Meanwhile, my father was in a feeding frenzy. The tasting experience started off with the creamiest and juiciest olives I ever tasted – a variety of green pitted olives, threaded on wooden sticks like lollipops combined with anchovies, onions, green or red pimentos. Then oysters, divine French oysters splashed with a squeeze of fresh lemon juice and gulped down with a glass of Champagne at the bar. Mum was waiting for a table to clear up so that we could rest our glasses and plates but nobody seemed to have had enough. Standing up, we twirled the gulas around a fork in a little bundle, as if eating noodles and tried to figure out what this stuff is made of. Gulas look like tiny baby eels, in fact an imitation of angulas, the real baby eels which today have become an extravagantly priced delicacy. You can be asked to pay around 100 euro a serving for the original ones! The gulas, made from processed surimi, apparently are a popular alternative. Commonly served with garlic, pepper and olive oil, but even with mushrooms or prawns and attended to with bread sticks.
I was all eyes as people around us were rustling and carrying different kinds of edible possessions in hands. Some held newspaper cones filled with fried squid and baby fish or with mini chorizo sausages. Locals were carrying crunchy baguettes jutting out from paper bags or at the coffee bar having a café cortado, the Spanish espresso topped with velvety, frothy milk. Others were nibbling nuts and drinking vermouth at the corner stall
Our tapas feast continued with a selection of toasted bread topped with salted cod cooked in different manners from La Casa del Bacalao and a glass of Spanish beer. Finally, we managed to find a couple of stools where to rest our feet and place our plates. Sitting down we could comfortably eat something more elaborate, so my husband headed to order the Pulpo a la Gallega – Galician style octopus. Slices of boiled, tender octopus are arranged on a wooden plate around a whole boiled potato and dressed with extra virgin olive oil, sprinkled with salt and pimenton (smoked sweet Spanish paprika).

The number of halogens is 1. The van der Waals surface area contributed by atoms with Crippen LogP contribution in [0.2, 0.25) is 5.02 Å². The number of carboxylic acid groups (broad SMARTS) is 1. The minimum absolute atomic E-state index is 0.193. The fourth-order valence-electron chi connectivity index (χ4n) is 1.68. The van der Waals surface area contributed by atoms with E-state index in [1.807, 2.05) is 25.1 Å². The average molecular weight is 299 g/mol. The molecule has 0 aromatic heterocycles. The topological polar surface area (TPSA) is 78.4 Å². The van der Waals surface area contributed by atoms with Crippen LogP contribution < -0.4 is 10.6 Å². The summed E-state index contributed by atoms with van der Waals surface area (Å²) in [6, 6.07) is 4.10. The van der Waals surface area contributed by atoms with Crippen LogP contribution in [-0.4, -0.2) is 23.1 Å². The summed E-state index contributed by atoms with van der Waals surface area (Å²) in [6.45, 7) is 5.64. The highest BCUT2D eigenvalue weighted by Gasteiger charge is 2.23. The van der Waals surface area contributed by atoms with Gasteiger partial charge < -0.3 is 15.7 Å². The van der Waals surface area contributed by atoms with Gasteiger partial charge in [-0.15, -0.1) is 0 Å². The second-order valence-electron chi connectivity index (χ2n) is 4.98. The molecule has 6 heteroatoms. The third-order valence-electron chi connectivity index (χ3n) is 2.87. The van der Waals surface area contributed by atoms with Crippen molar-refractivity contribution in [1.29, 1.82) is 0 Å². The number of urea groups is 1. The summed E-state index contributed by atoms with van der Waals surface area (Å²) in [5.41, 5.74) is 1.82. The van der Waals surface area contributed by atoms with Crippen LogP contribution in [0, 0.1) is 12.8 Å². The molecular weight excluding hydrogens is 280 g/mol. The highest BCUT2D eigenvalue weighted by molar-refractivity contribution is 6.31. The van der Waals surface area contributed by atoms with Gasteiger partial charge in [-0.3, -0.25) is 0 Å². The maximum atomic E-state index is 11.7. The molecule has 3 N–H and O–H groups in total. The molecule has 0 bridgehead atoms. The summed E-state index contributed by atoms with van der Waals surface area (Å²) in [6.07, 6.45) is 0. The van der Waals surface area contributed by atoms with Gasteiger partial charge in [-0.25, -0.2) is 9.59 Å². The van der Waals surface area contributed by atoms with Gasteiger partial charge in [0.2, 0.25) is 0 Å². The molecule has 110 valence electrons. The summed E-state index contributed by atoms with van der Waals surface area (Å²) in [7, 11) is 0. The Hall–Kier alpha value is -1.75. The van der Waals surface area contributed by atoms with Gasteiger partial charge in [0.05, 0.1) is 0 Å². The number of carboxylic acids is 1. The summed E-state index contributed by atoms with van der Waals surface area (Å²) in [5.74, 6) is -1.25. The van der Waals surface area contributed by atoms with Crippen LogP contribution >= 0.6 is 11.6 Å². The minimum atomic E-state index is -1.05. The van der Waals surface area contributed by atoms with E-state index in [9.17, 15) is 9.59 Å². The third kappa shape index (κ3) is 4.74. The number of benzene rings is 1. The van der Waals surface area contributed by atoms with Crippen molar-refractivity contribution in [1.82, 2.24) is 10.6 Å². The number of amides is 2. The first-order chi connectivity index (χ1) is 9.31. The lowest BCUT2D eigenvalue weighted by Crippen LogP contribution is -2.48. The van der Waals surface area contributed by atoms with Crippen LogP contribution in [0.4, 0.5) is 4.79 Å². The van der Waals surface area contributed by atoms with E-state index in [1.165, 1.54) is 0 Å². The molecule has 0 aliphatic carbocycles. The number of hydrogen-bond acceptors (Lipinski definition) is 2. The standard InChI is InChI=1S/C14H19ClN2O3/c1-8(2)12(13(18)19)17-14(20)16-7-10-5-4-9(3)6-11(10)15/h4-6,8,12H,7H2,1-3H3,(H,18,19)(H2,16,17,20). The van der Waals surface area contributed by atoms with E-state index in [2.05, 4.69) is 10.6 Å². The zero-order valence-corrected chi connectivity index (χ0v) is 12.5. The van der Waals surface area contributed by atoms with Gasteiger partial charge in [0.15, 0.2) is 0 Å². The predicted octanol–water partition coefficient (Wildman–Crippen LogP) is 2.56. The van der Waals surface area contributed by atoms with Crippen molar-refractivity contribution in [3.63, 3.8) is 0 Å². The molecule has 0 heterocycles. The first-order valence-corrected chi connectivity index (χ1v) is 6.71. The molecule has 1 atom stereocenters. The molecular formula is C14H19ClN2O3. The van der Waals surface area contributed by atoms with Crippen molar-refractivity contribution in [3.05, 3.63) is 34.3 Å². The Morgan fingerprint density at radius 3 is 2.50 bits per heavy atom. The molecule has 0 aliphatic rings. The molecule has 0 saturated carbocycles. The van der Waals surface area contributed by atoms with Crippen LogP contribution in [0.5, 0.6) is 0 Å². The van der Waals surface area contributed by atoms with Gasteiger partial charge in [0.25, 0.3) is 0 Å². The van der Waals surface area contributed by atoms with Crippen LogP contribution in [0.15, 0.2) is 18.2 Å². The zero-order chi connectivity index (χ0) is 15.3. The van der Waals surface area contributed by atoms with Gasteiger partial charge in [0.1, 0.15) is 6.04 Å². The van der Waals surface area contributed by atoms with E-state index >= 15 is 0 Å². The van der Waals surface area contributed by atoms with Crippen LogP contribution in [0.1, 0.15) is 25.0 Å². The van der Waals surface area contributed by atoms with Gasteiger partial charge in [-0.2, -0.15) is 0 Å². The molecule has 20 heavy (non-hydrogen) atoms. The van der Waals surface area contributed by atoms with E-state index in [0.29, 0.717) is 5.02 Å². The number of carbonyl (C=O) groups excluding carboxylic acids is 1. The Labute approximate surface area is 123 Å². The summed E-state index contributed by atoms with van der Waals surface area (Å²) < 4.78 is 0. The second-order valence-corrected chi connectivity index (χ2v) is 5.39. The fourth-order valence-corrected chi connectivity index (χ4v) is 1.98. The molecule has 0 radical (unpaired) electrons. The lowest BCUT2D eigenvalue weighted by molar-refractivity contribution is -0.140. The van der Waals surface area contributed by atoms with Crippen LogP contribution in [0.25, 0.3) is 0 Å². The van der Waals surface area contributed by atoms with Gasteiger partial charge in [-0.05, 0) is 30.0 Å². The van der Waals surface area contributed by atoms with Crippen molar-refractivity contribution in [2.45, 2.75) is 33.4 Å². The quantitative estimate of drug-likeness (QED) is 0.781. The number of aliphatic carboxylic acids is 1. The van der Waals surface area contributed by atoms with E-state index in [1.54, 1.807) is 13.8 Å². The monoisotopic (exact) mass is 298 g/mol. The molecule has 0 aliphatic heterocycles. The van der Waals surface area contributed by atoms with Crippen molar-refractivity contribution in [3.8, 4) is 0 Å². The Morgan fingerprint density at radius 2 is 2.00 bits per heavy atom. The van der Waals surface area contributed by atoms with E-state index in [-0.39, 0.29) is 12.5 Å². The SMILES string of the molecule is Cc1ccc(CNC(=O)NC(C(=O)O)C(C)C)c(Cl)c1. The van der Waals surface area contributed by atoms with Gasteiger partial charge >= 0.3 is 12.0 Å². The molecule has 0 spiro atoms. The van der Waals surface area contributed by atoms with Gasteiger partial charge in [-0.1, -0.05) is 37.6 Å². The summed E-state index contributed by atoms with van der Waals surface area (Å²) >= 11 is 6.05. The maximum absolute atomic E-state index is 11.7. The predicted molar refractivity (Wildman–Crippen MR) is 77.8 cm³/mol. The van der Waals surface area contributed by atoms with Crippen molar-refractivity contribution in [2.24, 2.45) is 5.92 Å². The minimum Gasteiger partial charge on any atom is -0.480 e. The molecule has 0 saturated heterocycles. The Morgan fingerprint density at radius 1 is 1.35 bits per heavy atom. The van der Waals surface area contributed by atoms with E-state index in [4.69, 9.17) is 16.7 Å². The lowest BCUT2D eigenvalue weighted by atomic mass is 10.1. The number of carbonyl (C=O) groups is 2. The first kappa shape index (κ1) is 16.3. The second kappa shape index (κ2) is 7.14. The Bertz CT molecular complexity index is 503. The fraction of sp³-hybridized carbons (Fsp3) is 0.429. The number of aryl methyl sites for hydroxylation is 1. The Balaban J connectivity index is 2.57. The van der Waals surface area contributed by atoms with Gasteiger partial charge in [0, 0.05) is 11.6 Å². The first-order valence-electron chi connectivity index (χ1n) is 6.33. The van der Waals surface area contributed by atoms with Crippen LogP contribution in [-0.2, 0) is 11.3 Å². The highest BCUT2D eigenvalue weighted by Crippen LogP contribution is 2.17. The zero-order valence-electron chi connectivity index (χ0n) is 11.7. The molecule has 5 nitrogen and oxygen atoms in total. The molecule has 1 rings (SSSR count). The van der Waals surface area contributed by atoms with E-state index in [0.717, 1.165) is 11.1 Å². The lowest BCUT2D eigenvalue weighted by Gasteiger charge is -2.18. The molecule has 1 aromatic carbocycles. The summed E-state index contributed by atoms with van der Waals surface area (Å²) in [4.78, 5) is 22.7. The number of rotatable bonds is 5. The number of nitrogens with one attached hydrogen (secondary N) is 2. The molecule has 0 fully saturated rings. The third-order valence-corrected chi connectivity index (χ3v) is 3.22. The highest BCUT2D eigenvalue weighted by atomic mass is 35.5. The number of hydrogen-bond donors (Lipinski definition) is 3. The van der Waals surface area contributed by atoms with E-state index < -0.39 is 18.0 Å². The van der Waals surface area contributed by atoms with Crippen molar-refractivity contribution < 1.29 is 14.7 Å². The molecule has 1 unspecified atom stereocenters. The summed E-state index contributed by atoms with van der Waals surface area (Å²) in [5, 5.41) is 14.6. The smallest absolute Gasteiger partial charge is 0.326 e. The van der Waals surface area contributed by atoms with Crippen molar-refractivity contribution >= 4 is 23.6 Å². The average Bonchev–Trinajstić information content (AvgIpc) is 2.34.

El Mercado de San Miguel is a fantastic indoor food market. It is a gastronomic public square where residents and visitors can mingle and socialise surrounded by a quasi confusing variety of first rate products which make you drool. It is, as many describe it, the market of the 21st Century and it makes me wonder why Malta is still deprived of such concepts. Just imagine transforming the afflicted covered market in Valletta into an edible and vibrant area gathering high quality, local, and international, produce and selling prepared foods which can be consumed at the market. After all a European capital of culture to be cannot ignore a main pillar in any culture….gastronomy!